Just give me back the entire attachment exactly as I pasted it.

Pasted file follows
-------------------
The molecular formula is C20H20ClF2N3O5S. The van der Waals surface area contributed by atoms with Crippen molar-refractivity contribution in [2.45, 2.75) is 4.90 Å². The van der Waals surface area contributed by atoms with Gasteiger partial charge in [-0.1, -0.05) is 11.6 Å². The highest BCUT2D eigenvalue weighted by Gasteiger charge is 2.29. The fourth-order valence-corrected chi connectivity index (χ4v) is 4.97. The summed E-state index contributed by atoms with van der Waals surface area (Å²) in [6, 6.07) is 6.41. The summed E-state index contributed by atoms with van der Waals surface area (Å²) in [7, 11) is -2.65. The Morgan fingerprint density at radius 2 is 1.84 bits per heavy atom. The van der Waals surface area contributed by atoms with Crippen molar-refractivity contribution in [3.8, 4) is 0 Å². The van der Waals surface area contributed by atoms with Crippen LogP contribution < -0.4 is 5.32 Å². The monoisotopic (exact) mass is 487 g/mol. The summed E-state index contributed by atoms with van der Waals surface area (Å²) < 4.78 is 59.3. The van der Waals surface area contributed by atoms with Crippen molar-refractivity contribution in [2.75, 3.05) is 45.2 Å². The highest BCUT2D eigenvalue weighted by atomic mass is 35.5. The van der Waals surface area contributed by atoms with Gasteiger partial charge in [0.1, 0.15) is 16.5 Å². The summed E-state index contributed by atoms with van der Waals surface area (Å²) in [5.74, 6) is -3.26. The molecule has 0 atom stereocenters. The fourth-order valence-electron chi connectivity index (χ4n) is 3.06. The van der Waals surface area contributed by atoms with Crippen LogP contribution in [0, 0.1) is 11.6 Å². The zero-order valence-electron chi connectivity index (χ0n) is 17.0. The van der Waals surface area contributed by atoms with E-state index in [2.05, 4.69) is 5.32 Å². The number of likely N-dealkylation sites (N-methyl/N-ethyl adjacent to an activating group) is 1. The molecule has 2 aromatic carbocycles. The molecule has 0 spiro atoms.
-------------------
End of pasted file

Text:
The molecular formula is C20H20ClF2N3O5S. The van der Waals surface area contributed by atoms with Crippen molar-refractivity contribution in [2.45, 2.75) is 4.90 Å². The van der Waals surface area contributed by atoms with Gasteiger partial charge in [-0.1, -0.05) is 11.6 Å². The highest BCUT2D eigenvalue weighted by Gasteiger charge is 2.29. The fourth-order valence-corrected chi connectivity index (χ4v) is 4.97. The summed E-state index contributed by atoms with van der Waals surface area (Å²) in [6, 6.07) is 6.41. The summed E-state index contributed by atoms with van der Waals surface area (Å²) in [7, 11) is -2.65. The Morgan fingerprint density at radius 2 is 1.84 bits per heavy atom. The van der Waals surface area contributed by atoms with Crippen molar-refractivity contribution in [3.8, 4) is 0 Å². The van der Waals surface area contributed by atoms with Crippen LogP contribution < -0.4 is 5.32 Å². The monoisotopic (exact) mass is 487 g/mol. The summed E-state index contributed by atoms with van der Waals surface area (Å²) < 4.78 is 59.3. The van der Waals surface area contributed by atoms with Crippen molar-refractivity contribution in [2.75, 3.05) is 45.2 Å². The highest BCUT2D eigenvalue weighted by atomic mass is 35.5. The van der Waals surface area contributed by atoms with Gasteiger partial charge in [0.1, 0.15) is 16.5 Å². The summed E-state index contributed by atoms with van der Waals surface area (Å²) in [5.74, 6) is -3.26. The molecule has 0 atom stereocenters. The fourth-order valence-electron chi connectivity index (χ4n) is 3.06. The van der Waals surface area contributed by atoms with Crippen LogP contribution in [0, 0.1) is 11.6 Å². The zero-order valence-electron chi connectivity index (χ0n) is 17.0. The van der Waals surface area contributed by atoms with E-state index in [2.05, 4.69) is 5.32 Å². The number of likely N-dealkylation sites (N-methyl/N-ethyl adjacent to an activating group) is 1. The molecule has 2 aromatic carbocycles. The molecule has 0 spiro atoms.